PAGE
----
Carnegie Hall Presents – Lift Every Voice

Carnegie Hall Presents
Lift Every Voice
Sony Master Works – 2009

Lift Every Voice – Honoring The African American Musical Legacy is a newly compiled two-CD anthology of seminal performances of more than 60 years of recordings drawn from a variety of musical genres, including classical, gospel, Spirituals, contemporary pop, blues, jazz and more. With such artists as Miles Davis, Duke Ellington, Luther Vandross, Jessye Norman and Kathleen Battle, Lift Every Voice represents the breadth and depth of the black musical experience in America.

This significant new musical retrospective, the second of an ongoing Carnegie Hall Presents/Sony Masterworks series of recordings, features historic live performances and studio recordings from a cavalcade of great African American artists, each of whom has performed at Carnegie Hall: Marian Anderson, Harry Belafonte, Duke Ellington, Aretha Franklin, Ella Fitzgerald, Dizzy Gillespie, Mahalia Jackson, Nina Simone, Nancy Wilson, Wynton Marsalis and Bill Withers.

Lift Every Voice was released in conjunction with the Carnegie Hall’s Honor! A Celebration of the African American Cultural Legacy, a New York City-wide festival, curated by Grammy Award-winning soprano Jessye Norman and featuring more than 20 events celebrating African American culture with a wide array of performances, panel discussions, and events at Carnegie Hall, the Apollo Theater and other New York City locations.

Throughout its history, Carnegie Hall has established a reputation for presenting some of the greatest African American artists. In June 1892, a year after opening its doors, Carnegie Hall presented soprano Sissieretta Jones, the first in a long unprecedented run of groundbreaking events including Marian Anderson’s 1928 debut, John Hammond’s fabled “From Spirituals to Swing” concerts in 1938 and 1939 introducing blues, jazz and boogie woogie to the mainstream, as well as early watershed performances by W.C. Handy and Fats Waller (1928), Benny Goodman’s integrated orchestra (1938), Miles Davis’ “Birth of the Cool” (1949), John Coltrane and Thelonious Monk (1957) and much more. Significant African American artists appearing at Carnegie Hall in the last decade have included Wyclef Jean, Mary J. Blige, Mos Def and many others.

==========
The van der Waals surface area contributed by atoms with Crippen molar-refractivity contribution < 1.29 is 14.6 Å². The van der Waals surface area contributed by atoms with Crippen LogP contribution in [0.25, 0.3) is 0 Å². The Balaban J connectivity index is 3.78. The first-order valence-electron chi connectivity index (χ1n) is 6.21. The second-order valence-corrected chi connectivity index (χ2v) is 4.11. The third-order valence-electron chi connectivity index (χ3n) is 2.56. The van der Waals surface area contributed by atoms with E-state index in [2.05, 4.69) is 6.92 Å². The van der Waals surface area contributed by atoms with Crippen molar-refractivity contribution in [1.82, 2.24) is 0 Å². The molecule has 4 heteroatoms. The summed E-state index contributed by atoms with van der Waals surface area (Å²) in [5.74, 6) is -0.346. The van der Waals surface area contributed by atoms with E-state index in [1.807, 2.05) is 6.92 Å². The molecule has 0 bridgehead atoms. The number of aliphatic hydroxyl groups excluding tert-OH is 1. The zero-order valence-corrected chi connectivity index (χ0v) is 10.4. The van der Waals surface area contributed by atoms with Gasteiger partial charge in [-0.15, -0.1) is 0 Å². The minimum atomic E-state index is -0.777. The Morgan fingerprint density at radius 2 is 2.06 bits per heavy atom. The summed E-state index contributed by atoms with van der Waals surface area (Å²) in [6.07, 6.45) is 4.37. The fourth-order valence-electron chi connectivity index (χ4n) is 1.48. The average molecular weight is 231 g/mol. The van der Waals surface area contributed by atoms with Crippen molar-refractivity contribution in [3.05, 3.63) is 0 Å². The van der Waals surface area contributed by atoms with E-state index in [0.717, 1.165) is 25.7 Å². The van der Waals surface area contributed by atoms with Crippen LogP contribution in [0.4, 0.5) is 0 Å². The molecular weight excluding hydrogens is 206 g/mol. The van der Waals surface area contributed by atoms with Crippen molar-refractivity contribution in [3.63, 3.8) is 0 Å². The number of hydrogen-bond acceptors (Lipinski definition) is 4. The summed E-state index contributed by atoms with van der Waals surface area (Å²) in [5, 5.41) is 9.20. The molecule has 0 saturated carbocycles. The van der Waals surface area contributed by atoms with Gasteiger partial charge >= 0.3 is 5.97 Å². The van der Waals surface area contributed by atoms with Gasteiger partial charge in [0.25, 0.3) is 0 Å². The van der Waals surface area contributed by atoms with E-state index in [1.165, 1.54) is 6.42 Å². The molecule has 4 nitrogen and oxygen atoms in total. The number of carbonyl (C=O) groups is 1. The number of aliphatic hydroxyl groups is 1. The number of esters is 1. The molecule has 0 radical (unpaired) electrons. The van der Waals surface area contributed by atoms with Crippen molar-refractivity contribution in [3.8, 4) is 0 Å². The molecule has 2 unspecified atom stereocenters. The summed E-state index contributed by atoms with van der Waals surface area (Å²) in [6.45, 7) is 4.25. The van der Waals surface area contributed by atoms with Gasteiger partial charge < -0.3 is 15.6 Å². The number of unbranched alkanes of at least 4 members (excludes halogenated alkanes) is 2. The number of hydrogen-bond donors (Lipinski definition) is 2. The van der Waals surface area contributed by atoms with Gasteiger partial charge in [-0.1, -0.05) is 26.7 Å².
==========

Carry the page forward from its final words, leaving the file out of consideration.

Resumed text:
Lift Every Voice resonates with the same the profound vitality, diversity and influence of Carnegie Hall’s commitment to African American music and artists and includes the following performances:

Disc 1
1. Matilda – Harry Belafonte (recorded in 1955)
2. 01′ Man River – Paul Robeson Jr. (from “Show Boat,” recorded 11/08/1947)
3. On Children – Sweet Honey In The Rock
4. I Will Move On Up A Little Higher-Mahalia Jackson (recorded 11/23/1954)
5. So What – Miles Davis (recorded 5/17/1958)
6. Let The Bright Seraphim from Handel’s Samson, HWV 57-Kathleen Battle/Wynton Marsalis/Orchestra of St. Luke’s (recorded 09/28/1990)
7. Du Bist Die Ruh, Op. 59, No. 3 – Roland Hayes (Composer Franz Schubert)
8. Bach’s Erbarme dich from St. Matthew Passion-Marian Anderson (recorded 06/12/1946)
9. Un bel di from Giacomo Puccini’s Madama Butterfly-Leontyne Price (recorded 7/10-20/1962
10. Die Nachtigall from Alban Berg’s Sieben frOhe Lieder-Jessye Norman, London Symphony Orchestra, conducted by Pierre Boulez (recorded 07/21/1987 and 09/09/1988
Disc 2
1. A House Is Not A Home – Luther Vandross (recorded 01/01/1981)
2. Night In Tunisia – Dizzy Gillespie and his Orchestra (recorded 02/22/1946)
3. Come Sunday – Part IV – Duke Ellington, Mahalia Jackson (recorded 02/11/1958)
4. Come Home – Andra6 Crouch (recorded 2005)
5. Ain’t No Sunshine – Bill Withers (recorded 01/01/1971)
6. A-Tisket A-Tasket (Live) – Ella Fitzgerald (recorded 07/05/1973, Carnegie Hall)
7. 99 Miles From L.A. – Johnny Mathis (recorded 06/16/1975)
8. Guess Who I Saw Today – Nancy Wilson (recorded 01/01/1960)
9. Soulville – Aretha Franklin (recorded 02/08/1964)
10. I Wish I Knew How It Would Feel To Be Free – Nina Simone (recorded 06/15/1967)